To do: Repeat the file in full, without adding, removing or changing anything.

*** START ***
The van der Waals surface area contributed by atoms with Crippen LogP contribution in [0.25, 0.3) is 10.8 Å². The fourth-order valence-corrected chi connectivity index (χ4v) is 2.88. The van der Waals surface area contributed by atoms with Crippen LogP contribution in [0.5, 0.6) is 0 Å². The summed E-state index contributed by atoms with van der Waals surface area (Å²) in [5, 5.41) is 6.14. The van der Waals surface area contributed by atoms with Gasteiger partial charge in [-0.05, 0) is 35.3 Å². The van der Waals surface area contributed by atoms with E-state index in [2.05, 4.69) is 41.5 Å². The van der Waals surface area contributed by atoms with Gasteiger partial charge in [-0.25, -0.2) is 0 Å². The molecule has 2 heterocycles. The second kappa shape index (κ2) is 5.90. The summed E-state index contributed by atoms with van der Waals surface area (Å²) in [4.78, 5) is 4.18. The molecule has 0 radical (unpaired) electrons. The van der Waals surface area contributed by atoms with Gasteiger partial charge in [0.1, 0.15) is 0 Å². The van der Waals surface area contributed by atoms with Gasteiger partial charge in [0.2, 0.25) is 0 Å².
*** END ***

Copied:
The van der Waals surface area contributed by atoms with Crippen LogP contribution in [0.25, 0.3) is 10.8 Å². The fourth-order valence-corrected chi connectivity index (χ4v) is 2.88. The van der Waals surface area contributed by atoms with Crippen LogP contribution in [0.5, 0.6) is 0 Å². The summed E-state index contributed by atoms with van der Waals surface area (Å²) in [5, 5.41) is 6.14. The van der Waals surface area contributed by atoms with Gasteiger partial charge in [-0.05, 0) is 35.3 Å². The van der Waals surface area contributed by atoms with E-state index in [2.05, 4.69) is 41.5 Å². The van der Waals surface area contributed by atoms with Gasteiger partial charge in [-0.25, -0.2) is 0 Å². The molecule has 2 heterocycles. The second kappa shape index (κ2) is 5.90. The summed E-state index contributed by atoms with van der Waals surface area (Å²) in [4.78, 5) is 4.18. The molecule has 0 radical (unpaired) electrons. The van der Waals surface area contributed by atoms with Gasteiger partial charge in [0.1, 0.15) is 0 Å². The van der Waals surface area contributed by atoms with Gasteiger partial charge in [0.2, 0.25) is 0 Å².